In my many years of following local, state, and national elections, I have never seen anything quite like this, and hope to never again:
Two unsuccessful Republican candidates in North Carolina have turned their guns on the primary election winner, endangering the party’s hopes of defeating longtime Rep. Mike McIntyre (D-N.C.) in November.
GOP voters in the 7th District on May 4 nominated Ilario Pantano, a charismatic Iraq war veteran with a personal story many find compelling and a past encounter with military justice that gives others concern.
Among the latter is Will Breazeale, the second-place finisher and 2008 nominee against McIntyre, who told POLITICO on Wednesday he would do what he can to keep Pantano from winning the seat. He said the third-place finsher, Randy Crow, would join him at a news conference Tuesday in Wilmington, N.C., to discuss their plans.
“We’re going to work against him,” Breazeale — also an Iraq veteran — said. “If the Republicans don’t like it, they can kick me out.”
Pantano, who served in the Marines during the Gulf War and later became a Wall Street trader for Goldman Sachs, rejoined the Corps after the Sept. 11, 2001, terrorist attacks. On April 15, 2004, while serving in Iraq, Pantano shot two Iraqis who had been detained by his unit. He was charged with murder, but the charges were dropped after an investigation found that the shooting was justified.
The incident made Pantano a national figure and a focal point for those who believed U.S. troops in Iraq and Afghanistan were being unjustly accused of war crimes. His run for Congress in the district, which stretches across the southeastern corner of the state from Wilmington to the massive Fort Bragg Army base and has not elected a Republican since 1871, sparked cautious optimism that the GOP might have a chance of unseating McIntyre, who is seeking his eighth term.
Pantano declined to comment.
“It was not just a winnable race. It was a very compelling candidate in Pantano,” said Pete Hegseth, executive director of Vets for Freedom, which endorsed Breazeale in 2008 but switched to Pantano this year.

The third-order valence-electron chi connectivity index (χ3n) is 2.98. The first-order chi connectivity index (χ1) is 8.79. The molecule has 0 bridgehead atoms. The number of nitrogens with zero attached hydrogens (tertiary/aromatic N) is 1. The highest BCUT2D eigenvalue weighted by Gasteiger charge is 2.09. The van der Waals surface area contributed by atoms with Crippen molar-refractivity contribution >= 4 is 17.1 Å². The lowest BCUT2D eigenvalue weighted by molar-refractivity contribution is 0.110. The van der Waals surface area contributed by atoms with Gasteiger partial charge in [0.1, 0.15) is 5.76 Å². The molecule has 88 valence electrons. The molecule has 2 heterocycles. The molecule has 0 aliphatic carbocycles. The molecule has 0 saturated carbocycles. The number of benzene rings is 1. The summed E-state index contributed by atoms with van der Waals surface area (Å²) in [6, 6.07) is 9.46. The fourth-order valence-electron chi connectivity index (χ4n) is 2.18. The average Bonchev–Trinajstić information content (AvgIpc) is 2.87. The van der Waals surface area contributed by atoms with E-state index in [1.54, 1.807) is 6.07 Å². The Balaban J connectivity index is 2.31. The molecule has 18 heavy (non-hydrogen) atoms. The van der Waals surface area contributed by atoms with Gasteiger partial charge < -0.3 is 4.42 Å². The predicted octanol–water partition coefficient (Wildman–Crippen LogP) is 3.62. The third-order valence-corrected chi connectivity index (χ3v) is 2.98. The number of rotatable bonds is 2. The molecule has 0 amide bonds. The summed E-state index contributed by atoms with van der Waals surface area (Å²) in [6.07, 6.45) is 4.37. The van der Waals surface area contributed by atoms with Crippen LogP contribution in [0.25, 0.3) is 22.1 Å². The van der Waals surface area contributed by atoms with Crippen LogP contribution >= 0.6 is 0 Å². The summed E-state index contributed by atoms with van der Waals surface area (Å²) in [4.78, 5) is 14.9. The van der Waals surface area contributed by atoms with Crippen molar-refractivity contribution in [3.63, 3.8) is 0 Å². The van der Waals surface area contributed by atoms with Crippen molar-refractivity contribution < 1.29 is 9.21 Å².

Pantano took 51 percent of the primary vote to 35 percent for Breazeale and 14 percent for Crow, according to unofficial results. He outraised and outspent both his primary opponents and raised $19,000 more than McIntyre in the first quarter of this year.
Here’s the link to the actual primary election results. I watched them as they came in on primary night and Pantano was always in the lead. Out of the 10 counties in District 7, Pantano won 8 – and tied Breazeale for another. It wasn’t really a contest.
And that’s what’s at the heart of all this. Breazeale has a history of losing in that district, and last week he lost again. Obviously, neither he nor Randy Crow know how to bow out gracefully. As Politico noted, Breazeale lost in the 2008 general election to Democrat incumbent Mike McIntyre 69% to 31%. Can you say “blowout”? I suspect that before Pantano entered the race earlier this year that Breazeale thought this would be his year. Not only are the polls both nationwide and locally showing the possibility of a GOP tidal wave of wins come November, but Breazeale had won a few key endorsements and looked to have no real competition for the GOP nomination.
Regarding Breazeale’s disgraceful accusations against Pantano, fellow NC resident and blogger Lorie Byrd pretty much destroys Breazeale’s “argument” here in a must-read.
As Pantano’s issues-based campaign to flip that seat from Democat control to Republican control for the first time in 140 years wages on in the weeks and months ahead, I hope – and suspect – that Pantano will not dignify either of the two losers of that particular GOP primary race with an official response to their personal attacks as he has a tough Democrat opponent to devote his full attentions to. It saddens me to think, though, that in the midst of this fight that he has to contend with the likes of both Breazeale and Crow, who both have – ahem – shall we say credibility issues of their own, issues that are much more serious than their imaginary ones against Pantano. Lorie touched on Breazeale’s a bit, but what is not widely known except perhaps to those in District 7 is that Randy Crow, who also plans on running for President in 2012, is a 9-11 Truther. And not in a small way. Read/view this page to understand the full depth of his belief that 9-11 was an “inside” job. And then ask yourself why Breazeale – who, as a member of the US military isn’t shy about wearing his “patriotism” on his sleeve – would want to team up with someone who believes that President George W. Bush, former Commander in Chief, helped mastermind the worst terrorist attack ever on US soil? It’s a move that smacks of desperation, of someone who just can’t let go of the fact that he lost.